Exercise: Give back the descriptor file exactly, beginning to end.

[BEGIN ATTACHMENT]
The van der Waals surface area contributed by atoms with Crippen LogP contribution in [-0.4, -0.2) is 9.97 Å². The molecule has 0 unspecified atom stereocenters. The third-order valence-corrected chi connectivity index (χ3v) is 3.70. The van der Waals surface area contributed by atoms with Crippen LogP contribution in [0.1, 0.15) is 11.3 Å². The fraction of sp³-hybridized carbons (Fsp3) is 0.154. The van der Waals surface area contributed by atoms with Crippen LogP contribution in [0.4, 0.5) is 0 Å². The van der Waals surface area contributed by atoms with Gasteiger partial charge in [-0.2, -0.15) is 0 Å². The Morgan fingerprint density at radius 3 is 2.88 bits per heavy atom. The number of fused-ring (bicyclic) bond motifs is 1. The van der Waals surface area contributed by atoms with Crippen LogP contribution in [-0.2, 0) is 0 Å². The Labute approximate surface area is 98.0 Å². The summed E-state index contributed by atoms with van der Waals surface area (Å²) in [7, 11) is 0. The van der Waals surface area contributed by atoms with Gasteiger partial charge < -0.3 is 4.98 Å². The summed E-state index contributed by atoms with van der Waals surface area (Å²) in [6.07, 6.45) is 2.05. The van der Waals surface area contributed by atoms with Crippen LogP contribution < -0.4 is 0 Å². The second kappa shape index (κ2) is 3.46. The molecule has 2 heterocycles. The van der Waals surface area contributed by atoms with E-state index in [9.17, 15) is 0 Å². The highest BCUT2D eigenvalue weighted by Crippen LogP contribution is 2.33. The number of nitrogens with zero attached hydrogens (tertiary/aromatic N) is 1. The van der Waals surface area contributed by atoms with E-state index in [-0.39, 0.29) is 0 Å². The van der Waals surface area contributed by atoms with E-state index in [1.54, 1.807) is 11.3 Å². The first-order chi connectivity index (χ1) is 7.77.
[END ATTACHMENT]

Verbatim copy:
The van der Waals surface area contributed by atoms with Crippen LogP contribution in [-0.4, -0.2) is 9.97 Å². The molecule has 0 unspecified atom stereocenters. The third-order valence-corrected chi connectivity index (χ3v) is 3.70. The van der Waals surface area contributed by atoms with Crippen LogP contribution in [0.1, 0.15) is 11.3 Å². The fraction of sp³-hybridized carbons (Fsp3) is 0.154. The van der Waals surface area contributed by atoms with Crippen LogP contribution in [0.4, 0.5) is 0 Å². The van der Waals surface area contributed by atoms with Gasteiger partial charge in [-0.2, -0.15) is 0 Å². The Morgan fingerprint density at radius 3 is 2.88 bits per heavy atom. The number of fused-ring (bicyclic) bond motifs is 1. The van der Waals surface area contributed by atoms with Crippen LogP contribution in [-0.2, 0) is 0 Å². The Labute approximate surface area is 98.0 Å². The summed E-state index contributed by atoms with van der Waals surface area (Å²) in [7, 11) is 0. The van der Waals surface area contributed by atoms with Gasteiger partial charge < -0.3 is 4.98 Å². The summed E-state index contributed by atoms with van der Waals surface area (Å²) in [6.07, 6.45) is 2.05. The van der Waals surface area contributed by atoms with Crippen LogP contribution < -0.4 is 0 Å². The second kappa shape index (κ2) is 3.46. The molecule has 2 heterocycles. The van der Waals surface area contributed by atoms with E-state index in [9.17, 15) is 0 Å². The highest BCUT2D eigenvalue weighted by Crippen LogP contribution is 2.33. The number of nitrogens with zero attached hydrogens (tertiary/aromatic N) is 1. The van der Waals surface area contributed by atoms with E-state index in [-0.39, 0.29) is 0 Å². The van der Waals surface area contributed by atoms with E-state index in [1.54, 1.807) is 11.3 Å². The first-order chi connectivity index (χ1) is 7.77.